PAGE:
We Know What’s Causing a Rise in Autism Diagnoses — and it’s not Vaccines.
3 well-established trends likely account for it
At the risk of giving more attention to a claim that should really go away, I thought it might be helpful to offer an explanation that’s based on three pretty well-established trends. Though I don’t believe there’s anything to the claims of a link between vaccines and autism, the belief in that link seems to be impacting public health for the worse, so it’s worth addressing.
Perhaps just as pernicious as its impact on public health is its impact on critical thinking and support for sound, science-based medicine. That impact is harder to measure, but for anyone who spends time on social media, impossible to miss.
Let’s be clear: People claiming a link between autism and vaccines are not engaged in science. Though their language may mimic that of empirical research, they do not do real statistical analysis, ignoring confounding variables, confusing correlation with causation, repeating rejected claims, and dismissing data that don’t fit their narrative. This presents a misleading picture.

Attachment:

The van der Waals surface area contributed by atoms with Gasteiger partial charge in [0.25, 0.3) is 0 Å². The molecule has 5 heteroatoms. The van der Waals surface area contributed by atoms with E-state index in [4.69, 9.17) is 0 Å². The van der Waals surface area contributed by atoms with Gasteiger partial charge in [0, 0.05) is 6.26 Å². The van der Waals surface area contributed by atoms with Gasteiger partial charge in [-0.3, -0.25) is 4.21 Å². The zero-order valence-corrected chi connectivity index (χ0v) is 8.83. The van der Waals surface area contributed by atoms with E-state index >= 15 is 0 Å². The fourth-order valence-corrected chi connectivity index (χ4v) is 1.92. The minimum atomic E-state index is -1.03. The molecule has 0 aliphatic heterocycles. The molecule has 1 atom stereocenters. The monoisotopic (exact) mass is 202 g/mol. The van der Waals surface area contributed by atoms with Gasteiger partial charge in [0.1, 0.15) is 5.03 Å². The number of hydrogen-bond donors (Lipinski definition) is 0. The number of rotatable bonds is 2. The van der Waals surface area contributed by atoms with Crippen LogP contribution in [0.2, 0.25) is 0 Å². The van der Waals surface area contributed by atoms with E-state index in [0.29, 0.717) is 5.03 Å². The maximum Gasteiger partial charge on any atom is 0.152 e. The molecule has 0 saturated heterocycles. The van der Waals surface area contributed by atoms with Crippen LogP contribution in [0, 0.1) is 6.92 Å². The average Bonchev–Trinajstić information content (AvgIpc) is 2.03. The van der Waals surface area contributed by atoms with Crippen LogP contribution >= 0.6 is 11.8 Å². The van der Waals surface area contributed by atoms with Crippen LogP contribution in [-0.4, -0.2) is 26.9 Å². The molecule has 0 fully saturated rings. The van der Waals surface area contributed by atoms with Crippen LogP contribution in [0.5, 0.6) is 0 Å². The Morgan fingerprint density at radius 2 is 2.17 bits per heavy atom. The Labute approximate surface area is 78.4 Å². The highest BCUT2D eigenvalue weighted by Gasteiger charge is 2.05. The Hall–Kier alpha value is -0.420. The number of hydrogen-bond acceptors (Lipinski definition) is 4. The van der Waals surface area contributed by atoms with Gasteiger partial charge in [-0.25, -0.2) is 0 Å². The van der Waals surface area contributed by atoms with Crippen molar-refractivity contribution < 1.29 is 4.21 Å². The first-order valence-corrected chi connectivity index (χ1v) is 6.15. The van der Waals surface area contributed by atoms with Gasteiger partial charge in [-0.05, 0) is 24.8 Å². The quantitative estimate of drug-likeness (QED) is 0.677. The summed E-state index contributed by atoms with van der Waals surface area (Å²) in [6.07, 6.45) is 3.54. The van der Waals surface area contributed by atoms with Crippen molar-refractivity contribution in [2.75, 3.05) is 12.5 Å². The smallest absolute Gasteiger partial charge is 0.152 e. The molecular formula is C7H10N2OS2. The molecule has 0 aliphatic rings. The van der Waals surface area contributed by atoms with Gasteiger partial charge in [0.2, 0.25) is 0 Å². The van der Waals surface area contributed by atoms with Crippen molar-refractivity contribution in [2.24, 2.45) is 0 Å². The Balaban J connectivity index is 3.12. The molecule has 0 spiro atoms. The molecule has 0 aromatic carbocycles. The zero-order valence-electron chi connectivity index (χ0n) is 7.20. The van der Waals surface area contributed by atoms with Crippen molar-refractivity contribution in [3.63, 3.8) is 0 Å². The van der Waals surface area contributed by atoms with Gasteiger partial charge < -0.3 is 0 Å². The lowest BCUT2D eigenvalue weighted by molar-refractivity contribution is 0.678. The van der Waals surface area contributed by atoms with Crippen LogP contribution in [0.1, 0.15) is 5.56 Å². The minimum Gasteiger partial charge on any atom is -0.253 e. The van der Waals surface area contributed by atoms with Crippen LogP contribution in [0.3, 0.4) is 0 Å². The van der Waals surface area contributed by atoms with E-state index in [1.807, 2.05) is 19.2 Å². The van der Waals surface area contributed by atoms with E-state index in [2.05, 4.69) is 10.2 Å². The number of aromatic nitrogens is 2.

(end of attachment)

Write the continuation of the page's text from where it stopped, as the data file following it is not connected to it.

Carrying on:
Stephanie Seneff is a good example. She travels the world calling herself an “MIT researcher” and pointing at glyphosate as a major cause of autism. But Seneff’s post at MIT is in computer science, not biology or epidemiology. She wants people to believe she has some kind of authority or expertise to speak about autism, but in fact when it comes to autism she is a layperson.
Yes, glyphosate rates and vaccination rates have increased over the past several decades, and so has autism. But then again, so have the number of homeruns per baseball game, the median household income, the sales of organic food, and the number of miles Americans commute by bicycles.
If pesticides were having this kind of impact, why just autism? Wouldn’t we see this trend show up with other conditions? But we don’t.